A number of low cement castable refractories have been developed for use within the aluminum industry. These castable refractories consist of a blend of calcined aggregate, cements and fillers which are mixed in various proportions to suit the specific end applications. The calcined aggregate is selected from a range of materials, including tabular alumina, bauxites, kaolins and other clays, and normally contributes up to 95 wt % of the final refractory mixture.

Characteristics and properties of low cement castables compared with conventional castable refractory materials include:

(i) A low moisture requirement during mixing. This results in a fired refractory of higher density and lower porosity.

(ii) Higher cured and fired strengths, particularly in the temperature range of 600 to 1100 C.

(iii) Greater chemical and erosion resistance against molten metals and slags.

(iv) Higher refractories and greater thermal shock resistance.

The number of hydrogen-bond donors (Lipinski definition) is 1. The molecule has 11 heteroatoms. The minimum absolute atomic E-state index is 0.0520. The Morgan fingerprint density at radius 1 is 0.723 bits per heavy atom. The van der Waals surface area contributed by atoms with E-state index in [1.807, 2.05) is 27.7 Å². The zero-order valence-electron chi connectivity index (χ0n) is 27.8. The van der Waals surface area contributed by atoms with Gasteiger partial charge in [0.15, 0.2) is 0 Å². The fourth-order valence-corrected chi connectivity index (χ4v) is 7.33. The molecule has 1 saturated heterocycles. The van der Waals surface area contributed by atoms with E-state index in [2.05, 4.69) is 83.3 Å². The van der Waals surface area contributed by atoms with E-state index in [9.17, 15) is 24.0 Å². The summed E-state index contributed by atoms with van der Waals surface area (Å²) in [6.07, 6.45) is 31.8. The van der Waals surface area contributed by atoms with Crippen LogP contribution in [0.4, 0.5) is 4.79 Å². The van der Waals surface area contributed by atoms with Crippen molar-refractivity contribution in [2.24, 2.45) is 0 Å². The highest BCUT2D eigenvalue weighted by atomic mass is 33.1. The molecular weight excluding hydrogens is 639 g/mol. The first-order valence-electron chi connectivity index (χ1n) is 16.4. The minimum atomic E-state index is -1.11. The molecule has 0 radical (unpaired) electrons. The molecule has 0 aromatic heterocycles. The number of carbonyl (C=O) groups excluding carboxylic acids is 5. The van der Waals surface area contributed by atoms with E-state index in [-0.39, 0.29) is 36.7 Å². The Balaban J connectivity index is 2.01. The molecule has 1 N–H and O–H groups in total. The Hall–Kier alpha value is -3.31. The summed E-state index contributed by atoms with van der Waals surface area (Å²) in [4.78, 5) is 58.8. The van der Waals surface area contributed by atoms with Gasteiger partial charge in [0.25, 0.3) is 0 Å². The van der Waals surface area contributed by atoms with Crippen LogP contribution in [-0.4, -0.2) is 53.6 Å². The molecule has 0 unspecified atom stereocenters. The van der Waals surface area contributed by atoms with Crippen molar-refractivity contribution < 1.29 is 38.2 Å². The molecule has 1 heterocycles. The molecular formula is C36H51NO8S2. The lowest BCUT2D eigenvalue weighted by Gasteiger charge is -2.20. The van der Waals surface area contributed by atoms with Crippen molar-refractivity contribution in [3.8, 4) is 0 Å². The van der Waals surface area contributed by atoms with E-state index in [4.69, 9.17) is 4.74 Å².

Even though superior to conventional castables, a major disadvantage of the low cement castables currently available is their susceptibility to chemical attack and erosion. This necessitates a relatively frequent furnace or crucible shutdown/replacement program and hence reduced productivity. Where used as a barrier layer in reduction cells, a gradual breakdown of the refractory over time leads to exposure of the underlying insulation layers to the aggressive cell environment. Ultimately this will result in cell failure and shutdown, but prior to this a gradual increase in cell voltage and hence a resulting loss in energy efficiency.

A further disadvantage of low cement castables presently available is their high cost compared with conventional castable refractories. This is largely an artifact of the aggregate material; premium grade calcined minerals have been used exclusively for these applications.

SUMMARY OF THE INVENTION AND OBJECTS

There is clearly a need for a low cost, chemically resistant low cement castable refractory for use in the aluminium industry and it is an object of the present invention to provide such a castable refractory and a method of providing same.